Democratic Rep. Diana DeGette was first elected to Congress in Colorado’s 1st Congressional District in 1996 and has never faced a serious challenge, cruising to victory with around 70 percent of the vote, on average, each of the six times she has run for reelection.
Republicans haven’t held the 1st CD seat since 1971-1973, and that was for only one term. Active Democrats lead Republicans 50.2 percent to 18.6 percent, while unaffiliateds comprise 30.3 percent of the remaining vote.
So why will this year be different?
The free-market think tank Independence Institute successfully brought Amendment 63–a “Right to Health Care Choice”–to the November ballot.
DeGette dismissed the effort, which had yet to be approved:
“It’s hard to imagine that there are too many Colorado seniors who don’t want the Medicare donut hole closed, parents who don’t want their children to have coverage as young adults, patients with pre-existing conditions who don’t want to finally get insurance or families and small business owners who aren’t interested in actually being able to afford coverage. But if there are, it’s certainly his [Jon Caldara, president of Independence Institute] right to try and find them.”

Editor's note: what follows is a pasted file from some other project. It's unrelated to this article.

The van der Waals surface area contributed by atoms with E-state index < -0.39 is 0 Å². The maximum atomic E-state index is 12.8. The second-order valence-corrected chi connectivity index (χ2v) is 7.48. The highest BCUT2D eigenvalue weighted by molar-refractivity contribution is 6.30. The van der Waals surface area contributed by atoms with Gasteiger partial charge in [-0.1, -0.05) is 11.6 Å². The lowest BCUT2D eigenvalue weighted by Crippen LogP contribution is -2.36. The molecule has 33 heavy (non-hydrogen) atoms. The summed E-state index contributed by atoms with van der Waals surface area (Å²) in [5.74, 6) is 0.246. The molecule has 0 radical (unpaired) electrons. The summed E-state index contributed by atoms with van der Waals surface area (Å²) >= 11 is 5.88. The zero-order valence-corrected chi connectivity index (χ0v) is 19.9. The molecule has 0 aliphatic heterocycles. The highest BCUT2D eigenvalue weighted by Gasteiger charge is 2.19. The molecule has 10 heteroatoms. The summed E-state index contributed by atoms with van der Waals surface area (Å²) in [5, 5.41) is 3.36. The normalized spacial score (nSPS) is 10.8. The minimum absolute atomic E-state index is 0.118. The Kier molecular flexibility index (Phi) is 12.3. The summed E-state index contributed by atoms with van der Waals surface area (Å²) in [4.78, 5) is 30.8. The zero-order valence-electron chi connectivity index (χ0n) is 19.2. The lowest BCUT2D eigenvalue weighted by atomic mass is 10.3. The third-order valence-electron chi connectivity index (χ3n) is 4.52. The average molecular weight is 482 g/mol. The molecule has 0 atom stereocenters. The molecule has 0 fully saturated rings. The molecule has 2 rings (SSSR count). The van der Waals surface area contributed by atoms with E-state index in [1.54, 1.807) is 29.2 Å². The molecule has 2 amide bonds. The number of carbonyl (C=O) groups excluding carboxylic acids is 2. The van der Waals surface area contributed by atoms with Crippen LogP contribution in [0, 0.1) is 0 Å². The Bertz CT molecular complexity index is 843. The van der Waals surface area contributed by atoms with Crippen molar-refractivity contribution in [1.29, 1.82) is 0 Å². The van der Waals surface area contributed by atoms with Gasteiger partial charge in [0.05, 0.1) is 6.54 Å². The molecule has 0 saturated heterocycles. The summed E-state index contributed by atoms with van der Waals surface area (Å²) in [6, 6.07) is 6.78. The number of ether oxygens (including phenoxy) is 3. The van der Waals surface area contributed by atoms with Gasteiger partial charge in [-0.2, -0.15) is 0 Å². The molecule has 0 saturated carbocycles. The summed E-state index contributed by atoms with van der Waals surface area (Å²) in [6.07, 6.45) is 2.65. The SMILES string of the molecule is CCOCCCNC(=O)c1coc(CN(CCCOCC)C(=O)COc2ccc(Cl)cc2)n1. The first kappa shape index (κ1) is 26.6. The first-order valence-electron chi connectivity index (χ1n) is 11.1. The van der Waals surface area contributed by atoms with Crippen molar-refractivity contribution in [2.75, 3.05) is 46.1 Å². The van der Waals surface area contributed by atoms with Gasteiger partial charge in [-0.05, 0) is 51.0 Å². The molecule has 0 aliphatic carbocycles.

Fallon may not defeat DeGette, and there has been no polling in the district. A serious candidate riding substantial opposition to the health care reform passed earlier this year in a state where 53 percent of voters favor repeal, however, could appeal to the unaffiliateds in the district, and Denver Republicans have pegged their election hopes to this notion.
Fallon’s first ads are not filled with kitschy humor or distracting, off-message stunts that have characterized many lower-tier races elsewhere across the country: